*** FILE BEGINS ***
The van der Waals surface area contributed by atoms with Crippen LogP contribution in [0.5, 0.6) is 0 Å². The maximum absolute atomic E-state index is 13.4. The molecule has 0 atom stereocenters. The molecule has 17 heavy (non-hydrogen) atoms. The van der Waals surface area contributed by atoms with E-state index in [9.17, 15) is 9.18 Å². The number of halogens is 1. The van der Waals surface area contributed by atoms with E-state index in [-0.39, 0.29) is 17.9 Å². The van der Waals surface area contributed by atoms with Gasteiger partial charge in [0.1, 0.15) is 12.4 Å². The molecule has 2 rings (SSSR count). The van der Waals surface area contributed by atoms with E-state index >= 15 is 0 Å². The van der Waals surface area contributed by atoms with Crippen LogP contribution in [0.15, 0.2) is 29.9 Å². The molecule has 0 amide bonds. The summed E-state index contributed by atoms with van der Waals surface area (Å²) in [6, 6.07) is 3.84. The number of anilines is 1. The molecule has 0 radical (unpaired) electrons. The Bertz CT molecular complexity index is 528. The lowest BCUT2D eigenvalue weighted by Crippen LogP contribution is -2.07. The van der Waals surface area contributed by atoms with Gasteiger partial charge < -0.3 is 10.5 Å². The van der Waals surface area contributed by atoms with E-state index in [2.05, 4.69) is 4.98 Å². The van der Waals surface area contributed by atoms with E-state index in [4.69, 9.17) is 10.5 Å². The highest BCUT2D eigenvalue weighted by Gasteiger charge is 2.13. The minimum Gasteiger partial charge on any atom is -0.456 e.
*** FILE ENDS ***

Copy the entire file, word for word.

The van der Waals surface area contributed by atoms with Crippen LogP contribution in [0.5, 0.6) is 0 Å². The maximum absolute atomic E-state index is 13.4. The molecule has 0 atom stereocenters. The molecule has 17 heavy (non-hydrogen) atoms. The van der Waals surface area contributed by atoms with E-state index in [9.17, 15) is 9.18 Å². The number of halogens is 1. The van der Waals surface area contributed by atoms with E-state index in [-0.39, 0.29) is 17.9 Å². The van der Waals surface area contributed by atoms with Gasteiger partial charge in [0.1, 0.15) is 12.4 Å². The molecule has 2 rings (SSSR count). The van der Waals surface area contributed by atoms with E-state index >= 15 is 0 Å². The van der Waals surface area contributed by atoms with Crippen LogP contribution in [0.15, 0.2) is 29.9 Å². The molecule has 0 amide bonds. The summed E-state index contributed by atoms with van der Waals surface area (Å²) in [6, 6.07) is 3.84. The number of anilines is 1. The molecule has 0 radical (unpaired) electrons. The Bertz CT molecular complexity index is 528. The lowest BCUT2D eigenvalue weighted by Crippen LogP contribution is -2.07. The van der Waals surface area contributed by atoms with Gasteiger partial charge < -0.3 is 10.5 Å². The van der Waals surface area contributed by atoms with E-state index in [2.05, 4.69) is 4.98 Å². The van der Waals surface area contributed by atoms with E-state index in [4.69, 9.17) is 10.5 Å². The highest BCUT2D eigenvalue weighted by Gasteiger charge is 2.13. The minimum Gasteiger partial charge on any atom is -0.456 e.